The 500 Group - for Teesside Bus Enthusiasts
Our preserved buses
The years activities 2010 - 2012
Annual Teesside Running Day
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A brief history of Middlesbrough Corporation No.99
The Teesside Fleetlines
Teessides transport history
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Picture Gallery - Introduction
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Picture Gallery - T.R.T.B.
Picture Gallery - Middlesbrough
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Are you interested in buses
Middlesbrough Trams in the 1920's
| Trams survived into the early 1930s, the Norton to North ormesby route, whih used double deck vehicles survived till December 31st 1931.
The Linthorpe to the Transporter line lasted tillJune 1934.
Middlesbrough Tram Depot
|The new depot was opened in 1921 in Parliament Road, its opening followed a disasterous fire at the previous depot in Linthorpe.|
A bus taken over from Imperial Tramways Co. Ltd
|In 1921, Middlesbrough Corporation took over the services operated by Imperial Tramways Co. in the councils area. The buses and trams were transfered to the new owners
DC 439 was one of five Bristols takenover from Imperial Tramways during 1921
The first new Middlesbrough Bus
|Middlesbrough didn't have long to wait for its first bus
DC 800 was one of four A.E.C. 'YC' models supplied in 1921. It had a dodson 29 seat body.
1926 and a pair of nice Guys
|Buses were relatively slow to develop in the 1920s, solid tyres and oil lamps prevailed till 1924|
A Leyland of 1930
|A Leyland Lion in the early 1930s |
1929 - The first double-deck bus
|The Corporation was keen to experiment with double deck buses, the regulations had been changed but to get the maximum nuimber of seats, a three axle layout had to be adopted.
DC 8928 was No. 62 and was new in 1929. It was a Guy
A Royal celebration
There was a tradition of decorating trams and buses for Royal occasions
A double deck bus with advertising material
|The body paneling of Middlesbrough Corporation buses was left unpainted except for the blue band and front panel. This was an economy measure to save painting costs. It ws eventually abandoned as the unpainted metal soon oxydised inthe Teesside industrial atmosphere.|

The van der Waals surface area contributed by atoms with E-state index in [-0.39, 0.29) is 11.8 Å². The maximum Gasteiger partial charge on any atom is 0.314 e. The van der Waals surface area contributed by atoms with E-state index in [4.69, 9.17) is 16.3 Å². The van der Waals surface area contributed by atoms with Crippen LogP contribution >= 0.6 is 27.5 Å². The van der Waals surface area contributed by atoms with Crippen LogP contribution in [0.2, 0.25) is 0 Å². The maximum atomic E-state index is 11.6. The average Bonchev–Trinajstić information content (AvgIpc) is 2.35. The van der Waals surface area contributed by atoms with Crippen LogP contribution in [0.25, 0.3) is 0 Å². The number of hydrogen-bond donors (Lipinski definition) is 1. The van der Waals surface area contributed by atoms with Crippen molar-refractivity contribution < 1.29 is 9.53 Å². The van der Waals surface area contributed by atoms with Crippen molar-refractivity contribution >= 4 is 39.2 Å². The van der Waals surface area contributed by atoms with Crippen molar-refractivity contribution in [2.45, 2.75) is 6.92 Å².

1936 - The Leyland TD4s
|By 1936, the bus had started to be developed into a more modern vehicle than had previously been possible. Oil engines were becoming standard, giving more usable power and better economy. The Leyland TD4 was a milestone and quite a few were purchased in the late 1930s |
The Second World War - Austerity
|During the Second World War, (1939 - 1945) the bus manufaturing industry in the United Kingdom was much disrupted.
Only four chassis manufaturers were allowed to operate, the others turning to war equipment manufature.
The same system applied to body manufacturers and only a small number were allowed to supply relatively standard and simple designs.
A pair of single deck service buses
|Middlesbrough Corporation operated the service from Middlesbrough to Seamer, via Stainton, having taken it over from Mr. Franklin (Panther Services)in 1939. In 1946 they bought two single deck buses for the service.
The authur of this website lived as a youth in Stainton and these handsome vehicles fired his enthusiasm for Middlesbrough Corporation buses.
1949 - The ADC Leylands
|In 1949 the construction and use regulations changed and buses became larger, they grew from 7'6" wide to 8' wide and as a result became heavier.
The ADC batch of Leyland PD1s were fitted with bodies built by Eastern Coachworks. They had five windows to the lower deck and seven to the upper, this gave them a quite distinctive look
1950 - The AXG Guy Arabs